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About the Story
This is the first scenario written with a custom browser based development environment. It is a single room adventure with a strong puzzle orientation (the author is a puzzle and games developer). It employs a couple of different features usually not found in standard IF stories.
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Number of Reviews: 1
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The premise is a familiar one: You find yourself in an unfamiliar room with no clear exit. Using the resources in your surroundings you must puzzle your way out. And yet, this game has a refreshing take on the concept by focusing more on brain teaser type puzzles.
Rather than having the urgency of a desperate escape the gameplay feels more casual with its use of riddles, sudoku, and trivia-like activities. The objective is to find the combination to the door that will presumably allow you to escape. The formula (this part is not really a spoiler, but I will tag it anyway) (Spoiler - click to show) is scribbled on a tissue in the waste bin. It reads:
sudoku(5,5) * 1000 + sudoku(5,6)^2 + riddle(sara) - song(beatles)
This formula presents an enticing challenge but not one I managed to complete. The section of the formula that I DID solve (Spoiler - click to show) was for “riddle(sara).” The answer is 5.
Inside the (Spoiler - click to show) desk is an iPhone that allows you to call Crafty, the person who decided to stick you in the basement. This functions as an amazing hint system because you can ask for help with any of the puzzles. I do wish he had more graded assistance. With the sudoku puzzle I was expecting him to provide guidance on how to solve a sudoku puzzle, maybe providing an answer for a few of the squares. Instead, he only offers to give you (Spoiler - click to show) the solution which is "For the Sudoku solution, bring up the puzzle and then click just to the right of the help icon at the top." When you click on the icon if gives a brief overview of sudoku but not enough to be helpful (nor does it provide a solution).
When I finally managed to hack out a finished sudoku puzzle I was unable to incorporate it into the formula. I must admit, this is not my strongest area of expertise. Sudoku fiends out there can probably run laps around me. If you are one of them, I would love to hear your take on the puzzle. Eventually, this is where I ended. I had already (Spoiler - click to show) searched the room, found the Walkman and the cassette tape, but had no other points to work from.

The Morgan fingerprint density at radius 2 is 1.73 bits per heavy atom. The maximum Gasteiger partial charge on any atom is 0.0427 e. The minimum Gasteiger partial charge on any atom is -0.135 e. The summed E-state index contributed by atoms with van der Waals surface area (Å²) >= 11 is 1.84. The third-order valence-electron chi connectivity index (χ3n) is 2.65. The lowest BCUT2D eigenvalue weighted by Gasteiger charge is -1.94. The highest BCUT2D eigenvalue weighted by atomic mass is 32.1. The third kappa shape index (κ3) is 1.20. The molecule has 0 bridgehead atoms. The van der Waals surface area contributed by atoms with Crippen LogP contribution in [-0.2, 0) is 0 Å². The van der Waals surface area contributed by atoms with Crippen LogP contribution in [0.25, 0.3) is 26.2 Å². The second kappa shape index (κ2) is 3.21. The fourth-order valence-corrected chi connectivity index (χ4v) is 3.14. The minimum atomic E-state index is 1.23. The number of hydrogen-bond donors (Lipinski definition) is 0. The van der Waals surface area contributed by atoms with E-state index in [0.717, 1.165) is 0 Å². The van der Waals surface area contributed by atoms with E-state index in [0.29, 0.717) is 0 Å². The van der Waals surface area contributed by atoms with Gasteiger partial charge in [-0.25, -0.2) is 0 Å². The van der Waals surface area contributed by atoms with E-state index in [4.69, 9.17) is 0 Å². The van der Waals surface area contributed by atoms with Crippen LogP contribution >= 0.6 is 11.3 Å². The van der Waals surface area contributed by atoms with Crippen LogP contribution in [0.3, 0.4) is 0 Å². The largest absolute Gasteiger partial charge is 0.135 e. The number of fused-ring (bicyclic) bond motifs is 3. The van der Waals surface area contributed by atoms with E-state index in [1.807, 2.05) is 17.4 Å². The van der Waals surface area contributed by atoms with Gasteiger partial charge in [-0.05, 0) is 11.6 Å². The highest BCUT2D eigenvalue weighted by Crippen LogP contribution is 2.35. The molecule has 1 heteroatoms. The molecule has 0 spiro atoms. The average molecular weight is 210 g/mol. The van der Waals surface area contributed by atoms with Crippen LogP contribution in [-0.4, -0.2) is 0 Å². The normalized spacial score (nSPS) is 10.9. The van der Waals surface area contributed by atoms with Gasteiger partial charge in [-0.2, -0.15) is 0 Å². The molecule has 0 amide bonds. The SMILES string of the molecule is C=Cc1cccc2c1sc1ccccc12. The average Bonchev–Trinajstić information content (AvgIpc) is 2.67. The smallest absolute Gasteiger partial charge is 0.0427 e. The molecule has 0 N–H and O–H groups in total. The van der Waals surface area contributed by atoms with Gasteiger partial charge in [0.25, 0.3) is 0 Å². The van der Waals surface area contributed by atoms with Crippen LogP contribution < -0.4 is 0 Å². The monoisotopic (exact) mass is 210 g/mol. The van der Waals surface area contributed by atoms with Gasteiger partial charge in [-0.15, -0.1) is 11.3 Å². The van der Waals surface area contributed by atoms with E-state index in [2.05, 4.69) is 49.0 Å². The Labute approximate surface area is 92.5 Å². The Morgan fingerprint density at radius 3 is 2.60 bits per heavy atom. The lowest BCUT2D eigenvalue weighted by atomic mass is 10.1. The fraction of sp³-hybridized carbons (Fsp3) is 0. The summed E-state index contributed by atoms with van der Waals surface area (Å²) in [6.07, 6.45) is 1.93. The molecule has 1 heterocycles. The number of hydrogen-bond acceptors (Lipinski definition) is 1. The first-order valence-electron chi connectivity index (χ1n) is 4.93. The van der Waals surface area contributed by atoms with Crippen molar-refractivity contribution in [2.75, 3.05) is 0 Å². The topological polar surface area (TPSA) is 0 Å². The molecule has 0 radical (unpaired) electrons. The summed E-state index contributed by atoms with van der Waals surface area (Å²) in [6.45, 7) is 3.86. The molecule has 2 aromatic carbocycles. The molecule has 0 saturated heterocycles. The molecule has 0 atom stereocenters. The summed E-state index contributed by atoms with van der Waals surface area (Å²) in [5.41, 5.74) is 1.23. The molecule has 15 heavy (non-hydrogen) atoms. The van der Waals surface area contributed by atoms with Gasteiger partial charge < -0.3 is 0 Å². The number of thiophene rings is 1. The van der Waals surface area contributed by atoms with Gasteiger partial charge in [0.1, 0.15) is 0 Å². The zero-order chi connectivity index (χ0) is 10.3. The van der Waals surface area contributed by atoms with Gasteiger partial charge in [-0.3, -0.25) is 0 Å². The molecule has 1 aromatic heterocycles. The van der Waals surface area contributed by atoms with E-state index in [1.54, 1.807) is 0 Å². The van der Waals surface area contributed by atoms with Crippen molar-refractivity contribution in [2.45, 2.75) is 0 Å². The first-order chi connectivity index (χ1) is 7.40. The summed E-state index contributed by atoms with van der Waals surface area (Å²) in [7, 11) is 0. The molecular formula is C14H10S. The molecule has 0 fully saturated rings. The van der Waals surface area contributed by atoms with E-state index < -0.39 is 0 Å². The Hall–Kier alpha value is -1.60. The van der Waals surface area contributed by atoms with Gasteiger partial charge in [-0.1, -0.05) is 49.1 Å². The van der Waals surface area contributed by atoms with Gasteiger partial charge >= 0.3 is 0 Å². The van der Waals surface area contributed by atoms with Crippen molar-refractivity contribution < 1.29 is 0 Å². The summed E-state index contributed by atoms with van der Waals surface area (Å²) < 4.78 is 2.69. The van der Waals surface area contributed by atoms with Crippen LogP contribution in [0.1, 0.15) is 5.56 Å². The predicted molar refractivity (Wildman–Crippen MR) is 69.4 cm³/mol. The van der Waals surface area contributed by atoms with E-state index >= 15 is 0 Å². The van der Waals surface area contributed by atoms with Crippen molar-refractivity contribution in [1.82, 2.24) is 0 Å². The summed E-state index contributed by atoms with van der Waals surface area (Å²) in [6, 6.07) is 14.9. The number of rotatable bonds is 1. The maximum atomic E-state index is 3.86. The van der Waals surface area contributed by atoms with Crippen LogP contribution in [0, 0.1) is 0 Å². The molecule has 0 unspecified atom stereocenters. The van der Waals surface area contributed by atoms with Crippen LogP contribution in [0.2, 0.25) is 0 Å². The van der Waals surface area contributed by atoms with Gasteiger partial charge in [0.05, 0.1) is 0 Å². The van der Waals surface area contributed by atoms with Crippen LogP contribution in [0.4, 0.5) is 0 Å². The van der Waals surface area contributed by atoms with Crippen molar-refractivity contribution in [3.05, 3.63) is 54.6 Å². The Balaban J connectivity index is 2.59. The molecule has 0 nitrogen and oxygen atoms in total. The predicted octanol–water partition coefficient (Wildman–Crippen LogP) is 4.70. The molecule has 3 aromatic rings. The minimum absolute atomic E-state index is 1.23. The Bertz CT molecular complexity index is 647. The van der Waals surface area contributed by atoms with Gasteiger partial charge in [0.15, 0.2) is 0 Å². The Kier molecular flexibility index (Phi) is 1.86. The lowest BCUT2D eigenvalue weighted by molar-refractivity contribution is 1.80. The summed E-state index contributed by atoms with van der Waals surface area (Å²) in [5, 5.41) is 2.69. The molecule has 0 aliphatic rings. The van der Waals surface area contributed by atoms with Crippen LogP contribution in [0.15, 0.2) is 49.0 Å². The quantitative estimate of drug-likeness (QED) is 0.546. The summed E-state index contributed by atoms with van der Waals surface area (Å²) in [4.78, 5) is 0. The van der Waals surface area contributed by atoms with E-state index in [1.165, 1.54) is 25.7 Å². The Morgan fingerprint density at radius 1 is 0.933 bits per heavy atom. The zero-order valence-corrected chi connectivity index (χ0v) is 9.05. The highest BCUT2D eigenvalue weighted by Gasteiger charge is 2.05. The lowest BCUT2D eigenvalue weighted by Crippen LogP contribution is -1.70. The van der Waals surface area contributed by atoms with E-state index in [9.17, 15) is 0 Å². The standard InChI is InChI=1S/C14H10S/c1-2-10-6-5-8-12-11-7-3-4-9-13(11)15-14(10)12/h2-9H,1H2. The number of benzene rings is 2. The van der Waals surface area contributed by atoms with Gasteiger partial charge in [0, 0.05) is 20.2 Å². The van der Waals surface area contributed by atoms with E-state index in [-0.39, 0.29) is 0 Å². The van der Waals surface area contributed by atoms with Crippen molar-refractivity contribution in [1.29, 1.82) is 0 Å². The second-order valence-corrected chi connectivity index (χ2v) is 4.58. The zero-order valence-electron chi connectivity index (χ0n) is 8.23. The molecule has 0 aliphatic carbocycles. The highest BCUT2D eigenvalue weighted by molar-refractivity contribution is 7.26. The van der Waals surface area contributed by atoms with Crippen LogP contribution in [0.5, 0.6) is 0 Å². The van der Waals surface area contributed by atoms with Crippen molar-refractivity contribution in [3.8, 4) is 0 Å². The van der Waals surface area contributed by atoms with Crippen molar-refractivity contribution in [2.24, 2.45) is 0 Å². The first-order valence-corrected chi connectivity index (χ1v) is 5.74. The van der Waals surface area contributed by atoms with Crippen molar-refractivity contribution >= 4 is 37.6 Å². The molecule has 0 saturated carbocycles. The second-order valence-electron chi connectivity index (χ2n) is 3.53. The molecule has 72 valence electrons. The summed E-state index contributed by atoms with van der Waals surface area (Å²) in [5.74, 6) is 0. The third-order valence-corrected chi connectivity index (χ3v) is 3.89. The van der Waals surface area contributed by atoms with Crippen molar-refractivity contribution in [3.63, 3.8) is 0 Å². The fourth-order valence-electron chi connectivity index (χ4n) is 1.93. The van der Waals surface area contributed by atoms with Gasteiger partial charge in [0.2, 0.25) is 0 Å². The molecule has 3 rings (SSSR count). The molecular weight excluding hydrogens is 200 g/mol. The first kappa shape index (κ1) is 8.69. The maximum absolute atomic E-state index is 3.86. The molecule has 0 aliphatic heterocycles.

A fun note is that you can ask Crafty about a LOT of things. Even things that have nothing to do with this game or interactive fiction. Dolphins, carrots, all sorts of topics. If I am being perfectly honest, I probably spent almost as much time trying out different queries than playing the game itself.
The game is custom parser and has an extremely simple yet polished appearance. The screen space is a white rectangle with rounded corners, outlined in blue. The text is easy to read and is sometimes uses in game links to click on. This simple design is then punctuated with some nice visuals that incorporate a choice-based format. First there is a decryption puzzle with boxes and stylized buttons that you click on to input each letter. Solving this gives you instructions on how to unlock the iPhone. Then there is a spiffy sudoku puzzle that lets you “erase” and keep track of your answers as you play. Besides being aesthetically pleasing, these features make the “game inside a game” mechanic incredibly user friendly.
The visual design also shines through the game’s hint system. When you call Crafty, the game makes it look like you are having a text message conversation. You then “hang up” to return to the game.
I only scraped the surface of the story. Crafty is not some villain keen on tormenting the player into solving his puzzles. When you first call him, he introduces himself as Crafty the Puzzle Master, and his reason for trapping you in the basement is because he thinks that you like puzzles. Playful fun. Then again, I never made it to the end. Perhaps there is a plot twist that I am not aware of.
This is a new game and even though I did not complete the entire thing I just wanted to throw my thoughts out there. Normally single room games are not a huge draw for me, but this game made an impression. If there are any updates or new developments, I would be eager to replay it.
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Fun single-room games by Jeff Sonas
My kids (9 and 12) like to play IF games on my phone during car drives so they are looking for something quick and fun that doesn't require much mapping. What single-room adventures are out there?
Games with unique hint systems by delano
I'm looking for games that offer hints in any way, except for printing them in sequence on the screen. For example: characters that offer hints; objects that, when examined or used in a certain way, suggest actions to the player; etc.